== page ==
Demise of Nations (DoN) is the latest strategy title from prolific and well-respected game designer Noble Masters LLC, and is easily my favorite of the group. Featuring cross-platform competitive/cooperative multiplayer in both ancient and modern settings, DoN offers classic turn-based, hex-grid strategy goodness on a wide range of historical, modern, and what-if maps. Although there is no campaign, this particular title also serves up full-featured modding tools, and random map generators . Although I can't attest to the quality of the iOS modding tools, the game's cross-platform compatibility means that whatever is created on the desktop version and uploaded to NobleMaster's servers is also available for mobile users. As proof of this, I recently downloaded a fan-made map of Westeros...
You begin your aspirations of world domination with a single country (often a single city) where you must develop your cities, build infrastructure to take advantage of natural resources, train units, explore the map, and wage war in classic 4X style. There are, however, some things that set DoN apart from other offerings. The most obvious of which are, for example, the static nature of the setting. The world does not advance through various ages of development as you play like, say, Civilization. Start an ancient world map, end on an ancient world map, etc. Second, the various armies are designed around the classic rock/paper/scissors design rather than possessing relative strength/defense numbers. And third, all player turns are executed at the same time once all players have finished making their moves. Want to attack that army two squares away? It may not be there when you arrive. Want to invade that undefended city? It may not be so vulnerable when you attack. Of course, all movements happening truly simultaneously would be chaotic and frustrating. Instead, DoN executes movement in order of relative player strength (highest to lowest). The results can be unpredictable but in a tempered, realistic way. DoN also features diplomacy, research, trade, naval combat, and ever-changing weather and seasons that can dramatically affect gameplay.
Demise of Nations is technically a free-to-play title, but not in the traditional sense. If you are content with playing by yourself or joining the multiplayer games of others (on the ancient Rome map), you need never pay a cent. However, you can pay $4 per map to get a bit of variety or pony up $20 for everything (all maps, modding tools, random map generators). Also, if you want to start a multiplayer game, you will need to drop a few coins of the game's currency amounting to an extremely affordable 5c/game. As with Noble Master's other games, there is no way to pay extra for an in-game advantage. For those that prefer to play for free, you can do that without having to look at a single advertisement for the privilege. If your mobile gaming sensibilities more closely reflect those of desktop gamers, you can pay for whatever content interests you, or all of it in a bundle at a steep discount. Earlier, I referred to Noble Master LLC as a "respected" developer. What I meant by that is they have a long history of regularly updating their products and listening to customer feedback. I mention this because in its current state, Demise of Nations is still a bit rough around the edges here and there. However, since it's release, it has steadily and noticeably improved, and based on this reputation, I'm quite comfortable vouching for the developer's willingness and ability to ultimately make it as polished as their fantastic Age of Conquest series.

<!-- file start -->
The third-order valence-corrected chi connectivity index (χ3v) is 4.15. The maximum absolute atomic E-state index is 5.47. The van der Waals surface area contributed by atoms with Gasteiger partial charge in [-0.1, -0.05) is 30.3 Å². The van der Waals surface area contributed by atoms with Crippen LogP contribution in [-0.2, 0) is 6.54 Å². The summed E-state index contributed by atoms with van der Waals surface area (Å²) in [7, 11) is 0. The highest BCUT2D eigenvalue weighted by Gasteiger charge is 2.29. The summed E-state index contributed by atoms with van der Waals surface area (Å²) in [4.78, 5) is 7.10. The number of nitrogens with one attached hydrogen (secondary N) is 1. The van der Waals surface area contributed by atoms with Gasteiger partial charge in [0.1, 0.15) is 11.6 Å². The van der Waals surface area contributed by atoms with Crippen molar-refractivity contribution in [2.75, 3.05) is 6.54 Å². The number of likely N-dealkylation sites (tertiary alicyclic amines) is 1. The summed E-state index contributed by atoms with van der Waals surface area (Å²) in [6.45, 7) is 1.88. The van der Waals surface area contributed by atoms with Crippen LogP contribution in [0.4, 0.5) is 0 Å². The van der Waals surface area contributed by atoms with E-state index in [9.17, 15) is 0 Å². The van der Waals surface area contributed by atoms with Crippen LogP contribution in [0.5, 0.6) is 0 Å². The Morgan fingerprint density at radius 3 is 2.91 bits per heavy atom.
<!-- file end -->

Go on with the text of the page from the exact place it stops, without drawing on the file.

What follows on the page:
If, like me, you're a rabid 4X gamer (eXplore, eXpand, eXploit, eXterminate) I strongly encourage you to give Demise of Nations a try. For the low, low cost of free you can download a full-featured and ad-free game and take it for an endless spin around ancient Rome. Go ahead, what have you got to lose besides all of your free time?
Ratings (scale of 1 to 5):
Graphics: - 4 - Hand-drawn 2D sprites may not look pretty, but they won't burn your battery to the ground either. Sound: - 3 - Sound is decent and functional. Controls: - 5 - This game was designed for the touchscreen, and it works perfectly. Gameplay: - 5 - Accessible 4X gaming on mobile with endless replayability.
Playing Hints and Tips:
You only get one leader. If it dies, you lose, no matter how well you are doing at the time. Remember this if you find a vulnerable enemy leader. Waging war costs happiness. Be careful you don't overreach. Don't forget to develop resources within your territories and trade for those resources you lack.